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Thread: What rifle and scope is this?

  1. #11
    Is that a scope you have in your pocket?
    Join Date
    Jan 2010


    Quote Originally Posted by Blackpowderresearcher View Post
    This is from the collection of the Imperial War Museum. To me it appears to be a sporterised K98. The receiver has a thumbcut for the stripper clip. Additionally there is no external magazine like that on the Ross or SMLE.

    I'd like to have the perspective of the experts from this board.

    In regards to what scope is on the Rifle IMHO it appears the mostly likely candidate is Zeiss Zielacht 8X . I would also point out that 8X Scopes were not accepted by Heer 6X was Maximum Magnification accepted

    I have seen many period photo of German Soldiers with such Civilian Hunting type Scoped Rifles so why is it so hard to believe this is nothing more than a Confiscated Civilian Hunting Rifle ??? Firearms were confiscated from the Civilian Populous by the Liberating Forces and many civilians were hunters and had Scoped Rifles and a Scoped Rifle would be great addition to any platoon .
    Last edited by Dave Roberts; 11-26-2019 at 10:50 PM.

  2. #12
    Beavis Moderator Intern mdarnell19's Avatar
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    Jan 2013
    New Mexico


    Quote Originally Posted by Absolut View Post
    Once again: why should a soldier turn it into a "sniper rifle"? At that time it was nothing uncommon that a hunting rifle has a scope. Additionally that scope is not military, neither is the scope mount, so where would a soldier be getting a commercial scope and a commercial mount and have these fitted to a commercial rifle himself? This doesn't make any sense at all. It is just a commercial hunting rifle which made its way into the hands of British soldiers, nothing more or less.
    +1. There were a lot of commercial made hunting rifles made in the 1930's by a number of well respected British, German and Austrian gunsmiths. These are typically very well made rifles. Based on the front sight of the rifle in the picture, I'd say that's what it is.

    Quote Originally Posted by GEM View Post
    Very early in the war the german government requested donations of scoped hunting rifles for sniper use.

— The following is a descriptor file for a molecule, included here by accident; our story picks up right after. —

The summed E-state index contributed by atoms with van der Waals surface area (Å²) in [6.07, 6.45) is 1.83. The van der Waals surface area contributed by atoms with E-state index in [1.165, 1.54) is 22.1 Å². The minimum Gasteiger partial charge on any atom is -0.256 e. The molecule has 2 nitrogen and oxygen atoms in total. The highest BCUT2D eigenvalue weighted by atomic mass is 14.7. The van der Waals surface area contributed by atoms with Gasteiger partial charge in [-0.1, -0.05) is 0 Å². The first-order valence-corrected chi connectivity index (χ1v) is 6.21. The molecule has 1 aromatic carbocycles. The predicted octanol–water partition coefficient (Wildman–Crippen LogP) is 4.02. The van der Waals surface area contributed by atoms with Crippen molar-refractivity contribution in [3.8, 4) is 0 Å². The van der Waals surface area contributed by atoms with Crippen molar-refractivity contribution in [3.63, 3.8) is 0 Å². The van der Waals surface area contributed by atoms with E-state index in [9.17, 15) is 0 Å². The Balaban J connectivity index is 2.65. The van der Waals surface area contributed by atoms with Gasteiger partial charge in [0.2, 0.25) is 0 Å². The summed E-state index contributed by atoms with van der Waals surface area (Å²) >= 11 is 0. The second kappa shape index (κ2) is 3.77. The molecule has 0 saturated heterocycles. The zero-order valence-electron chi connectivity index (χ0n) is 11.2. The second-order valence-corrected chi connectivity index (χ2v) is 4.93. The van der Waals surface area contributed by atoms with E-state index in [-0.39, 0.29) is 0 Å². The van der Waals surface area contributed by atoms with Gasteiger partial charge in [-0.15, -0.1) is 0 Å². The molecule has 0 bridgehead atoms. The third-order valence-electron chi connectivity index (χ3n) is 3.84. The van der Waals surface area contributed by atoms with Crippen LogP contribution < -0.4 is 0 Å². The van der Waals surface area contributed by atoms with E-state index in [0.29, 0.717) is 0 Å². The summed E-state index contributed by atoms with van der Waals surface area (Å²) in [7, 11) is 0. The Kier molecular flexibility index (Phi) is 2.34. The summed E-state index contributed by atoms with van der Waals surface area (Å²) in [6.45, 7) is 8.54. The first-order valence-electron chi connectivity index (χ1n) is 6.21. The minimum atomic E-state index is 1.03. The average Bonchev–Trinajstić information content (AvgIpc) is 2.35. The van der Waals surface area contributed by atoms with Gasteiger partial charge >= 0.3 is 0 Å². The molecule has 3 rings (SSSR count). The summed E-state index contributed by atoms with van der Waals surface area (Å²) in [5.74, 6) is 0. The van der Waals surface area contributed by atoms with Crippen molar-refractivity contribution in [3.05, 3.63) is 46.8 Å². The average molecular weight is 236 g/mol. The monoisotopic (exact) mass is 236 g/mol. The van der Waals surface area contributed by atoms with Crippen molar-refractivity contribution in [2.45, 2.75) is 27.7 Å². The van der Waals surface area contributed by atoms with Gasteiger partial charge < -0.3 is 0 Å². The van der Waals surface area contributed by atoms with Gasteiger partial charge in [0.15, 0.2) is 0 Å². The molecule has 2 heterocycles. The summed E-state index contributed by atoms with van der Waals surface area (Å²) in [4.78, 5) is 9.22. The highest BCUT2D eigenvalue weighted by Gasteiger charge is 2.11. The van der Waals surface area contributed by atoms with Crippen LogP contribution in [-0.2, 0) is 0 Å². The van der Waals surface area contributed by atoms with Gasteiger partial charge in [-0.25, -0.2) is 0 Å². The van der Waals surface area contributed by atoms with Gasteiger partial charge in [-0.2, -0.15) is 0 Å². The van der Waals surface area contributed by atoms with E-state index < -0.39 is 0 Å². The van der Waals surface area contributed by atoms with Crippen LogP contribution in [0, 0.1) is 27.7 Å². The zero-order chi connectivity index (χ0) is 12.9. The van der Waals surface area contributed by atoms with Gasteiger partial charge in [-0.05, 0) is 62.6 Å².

It was not early war but mid war, 1942 time frame. And they didn't want rifles, they purchased specific rifles scopes from the civilian population, not just any scope. It is referred to as the Jagerspende Program.

  3. #13
    Senior Member mto7464's Avatar
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    May 2010


    I have a friend that has a German sporter made between the wars. It is not an 8x57 but 8.15x46R I think. The bore was .318 so he had to size bullets down to be able to reload, this was some years ago. I would think that trying to use a Civilian rifle would be complicated by not being able to obtain ammo since there were several other types.

    I would bet it is a nice sporter that was picked up out of a pile of weapons that the locals surrendered. We all have seen pics of these civilian surrendered weapons.

  4. #14
    Senior Member
    Join Date
    Aug 2011


    I had a CZ commercial Mauser 98 Small Ring rifle in Stutzen configuration in 8x57 IS caliber that was commercially proofed in 1943 which still has had a Zeiss Zielacht scope fitted with Suhler Claw Mount. And I still have a Germania Waffenwerke AG Mauser 98 Large Ring action sporter (without scope, but highly engraved) in 7x64 caliber which if I remember correctly was commercially proofed in 1942. Despite of war hunting rifles were still made, both with and without scopes and in various calibers.

  5. #15
    Senior Member flynaked's Avatar
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    Dec 2011
    Not far enough from Dallas


    Man Id love to see that Model 21, Ive been looking for a wartime rifle, they are difficult to find. Agreed on the .318, used all the way through the war and beyond on the commercial side. This rifle below is the latest I have, Oct 1943, but rifles were certainly still made all the way through 1945. Even Oberndorf still built a handful in 1945, 1944 was a couple hundred and the numbers go up the earlier you look naturally.
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